|Prim, proper, pathologically bad memory|
Rebekah Brooks looks a perfect picture of the ridiculously compromisedWe had hours of not being able to remember anything. So, she can't remember whether or not David Cameron was at her 40th birthday. (''It was a surprise party,'' she gives, by way of explanation. It's always hard to remember anything when you've had a surprise. It's a bit like a concussion.)She can't remember the identities of the politicians who have sent her messages of support, nor really the substance of any of the messages.How did Mr Cameron come to be in Santorini at the same time as Rupert Murdoch and Brooks in 2008? She can't remember. ''I think it was born out of the fact that Mr Murdoch was in Europe that summer and Mr Cameron was travelling to Europe.'' (It really couldn't get any less specific, could it? Dear Mr Murdoch. This summer I plan to be on Earth. Would you care to meet me, given that we are both on Earth?)What did they talk about? She can't really remember. ''I was witness to one [conversation] between them. It was about Europe. Because we were in Europe.'' She remembers the month that The Sun decided to withdraw its support for the Labour Party - June 2009. She agrees that Mr Cameron was told of this on September 9, 2009.And yet, pressed on why The Sun announced its change of heart directly after Gordon Brown's speech at the Labour conference in October 2009, she delves into her tumbleweed memory to produce this: ''For all we know, they could have come up with a fantastic policy for Sun readers.'' I wonder what line Mr Brown would have had to take to undo a done deal that had been in place since June? It would have had to be something large and unexpected - a paedophile's head on a stick for every Sun reader?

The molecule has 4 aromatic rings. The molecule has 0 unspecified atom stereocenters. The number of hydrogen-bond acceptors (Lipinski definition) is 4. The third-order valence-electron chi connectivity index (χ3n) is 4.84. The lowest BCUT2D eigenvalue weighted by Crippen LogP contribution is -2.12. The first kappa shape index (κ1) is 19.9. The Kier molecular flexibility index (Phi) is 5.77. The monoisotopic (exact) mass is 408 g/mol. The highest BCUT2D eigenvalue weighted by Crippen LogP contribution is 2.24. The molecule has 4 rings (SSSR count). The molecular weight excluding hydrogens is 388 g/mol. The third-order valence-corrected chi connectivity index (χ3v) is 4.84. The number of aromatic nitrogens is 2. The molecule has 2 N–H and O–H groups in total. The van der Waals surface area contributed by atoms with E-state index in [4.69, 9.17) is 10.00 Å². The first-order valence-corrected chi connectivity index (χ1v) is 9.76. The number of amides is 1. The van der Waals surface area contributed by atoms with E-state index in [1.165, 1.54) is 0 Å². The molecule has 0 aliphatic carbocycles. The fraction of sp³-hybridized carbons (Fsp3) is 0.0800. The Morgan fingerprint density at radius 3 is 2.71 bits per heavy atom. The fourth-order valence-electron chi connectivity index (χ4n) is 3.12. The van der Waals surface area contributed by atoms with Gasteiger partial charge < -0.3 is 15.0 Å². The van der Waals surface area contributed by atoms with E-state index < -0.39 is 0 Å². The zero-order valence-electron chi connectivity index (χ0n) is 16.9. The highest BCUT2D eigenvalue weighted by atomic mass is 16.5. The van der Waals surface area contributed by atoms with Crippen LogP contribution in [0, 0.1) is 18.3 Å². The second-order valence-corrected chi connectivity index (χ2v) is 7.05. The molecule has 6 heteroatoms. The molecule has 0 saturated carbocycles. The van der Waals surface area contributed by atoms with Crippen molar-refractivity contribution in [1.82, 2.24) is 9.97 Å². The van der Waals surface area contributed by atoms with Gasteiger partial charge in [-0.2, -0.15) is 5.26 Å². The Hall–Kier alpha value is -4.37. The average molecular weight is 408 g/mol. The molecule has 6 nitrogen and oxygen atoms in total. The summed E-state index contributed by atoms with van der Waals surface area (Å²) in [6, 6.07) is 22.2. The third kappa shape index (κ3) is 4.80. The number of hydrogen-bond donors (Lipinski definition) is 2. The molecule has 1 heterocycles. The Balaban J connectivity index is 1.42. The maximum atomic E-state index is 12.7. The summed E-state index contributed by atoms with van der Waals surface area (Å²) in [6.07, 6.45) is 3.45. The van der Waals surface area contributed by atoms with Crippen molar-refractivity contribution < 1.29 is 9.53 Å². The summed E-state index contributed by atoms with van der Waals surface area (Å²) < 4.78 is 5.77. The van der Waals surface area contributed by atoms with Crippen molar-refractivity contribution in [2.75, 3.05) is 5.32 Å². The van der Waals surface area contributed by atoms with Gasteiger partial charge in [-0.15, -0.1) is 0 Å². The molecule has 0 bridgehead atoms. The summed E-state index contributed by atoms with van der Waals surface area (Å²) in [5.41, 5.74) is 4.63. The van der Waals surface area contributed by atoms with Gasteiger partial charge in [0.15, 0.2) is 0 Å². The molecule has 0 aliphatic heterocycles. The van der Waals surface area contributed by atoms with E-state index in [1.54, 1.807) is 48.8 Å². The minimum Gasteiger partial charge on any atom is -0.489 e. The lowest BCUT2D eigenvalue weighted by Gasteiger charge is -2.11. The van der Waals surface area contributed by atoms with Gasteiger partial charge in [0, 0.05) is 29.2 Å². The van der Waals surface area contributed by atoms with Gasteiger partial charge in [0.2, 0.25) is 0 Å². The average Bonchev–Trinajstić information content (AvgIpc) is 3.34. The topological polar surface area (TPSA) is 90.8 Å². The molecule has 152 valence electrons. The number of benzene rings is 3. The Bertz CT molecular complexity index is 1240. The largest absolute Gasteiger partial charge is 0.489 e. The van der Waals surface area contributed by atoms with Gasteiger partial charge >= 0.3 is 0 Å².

Angry Brooks baffled by charges
Queen of the Empire